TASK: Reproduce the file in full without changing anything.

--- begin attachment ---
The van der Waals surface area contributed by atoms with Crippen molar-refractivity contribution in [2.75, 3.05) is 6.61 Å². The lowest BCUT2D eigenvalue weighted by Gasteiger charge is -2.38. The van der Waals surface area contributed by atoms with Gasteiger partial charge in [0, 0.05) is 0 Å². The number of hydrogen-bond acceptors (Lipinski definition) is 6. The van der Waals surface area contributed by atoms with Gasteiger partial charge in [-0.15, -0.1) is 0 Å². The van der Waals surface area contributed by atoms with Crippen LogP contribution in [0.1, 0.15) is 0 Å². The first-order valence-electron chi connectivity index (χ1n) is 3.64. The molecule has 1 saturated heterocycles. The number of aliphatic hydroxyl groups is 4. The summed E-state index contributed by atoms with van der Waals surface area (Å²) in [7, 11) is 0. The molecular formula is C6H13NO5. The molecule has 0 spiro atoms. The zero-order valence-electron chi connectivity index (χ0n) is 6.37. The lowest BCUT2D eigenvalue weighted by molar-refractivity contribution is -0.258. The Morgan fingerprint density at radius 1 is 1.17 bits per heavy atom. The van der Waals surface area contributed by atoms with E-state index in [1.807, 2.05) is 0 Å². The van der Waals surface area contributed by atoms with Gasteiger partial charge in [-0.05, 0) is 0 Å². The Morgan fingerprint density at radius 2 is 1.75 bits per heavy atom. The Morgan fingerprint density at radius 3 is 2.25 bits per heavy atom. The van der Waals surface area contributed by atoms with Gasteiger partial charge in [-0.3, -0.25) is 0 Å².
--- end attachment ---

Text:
The van der Waals surface area contributed by atoms with Crippen molar-refractivity contribution in [2.75, 3.05) is 6.61 Å². The lowest BCUT2D eigenvalue weighted by Gasteiger charge is -2.38. The van der Waals surface area contributed by atoms with Gasteiger partial charge in [0, 0.05) is 0 Å². The number of hydrogen-bond acceptors (Lipinski definition) is 6. The van der Waals surface area contributed by atoms with Gasteiger partial charge in [-0.15, -0.1) is 0 Å². The van der Waals surface area contributed by atoms with Crippen LogP contribution in [0.1, 0.15) is 0 Å². The first-order valence-electron chi connectivity index (χ1n) is 3.64. The molecule has 1 saturated heterocycles. The number of aliphatic hydroxyl groups is 4. The summed E-state index contributed by atoms with van der Waals surface area (Å²) in [7, 11) is 0. The molecular formula is C6H13NO5. The molecule has 0 spiro atoms. The zero-order valence-electron chi connectivity index (χ0n) is 6.37. The lowest BCUT2D eigenvalue weighted by molar-refractivity contribution is -0.258. The Morgan fingerprint density at radius 1 is 1.17 bits per heavy atom. The van der Waals surface area contributed by atoms with E-state index in [1.807, 2.05) is 0 Å². The van der Waals surface area contributed by atoms with Gasteiger partial charge in [-0.05, 0) is 0 Å². The Morgan fingerprint density at radius 2 is 1.75 bits per heavy atom. The Morgan fingerprint density at radius 3 is 2.25 bits per heavy atom. The van der Waals surface area contributed by atoms with Gasteiger partial charge in [-0.3, -0.25) is 0 Å².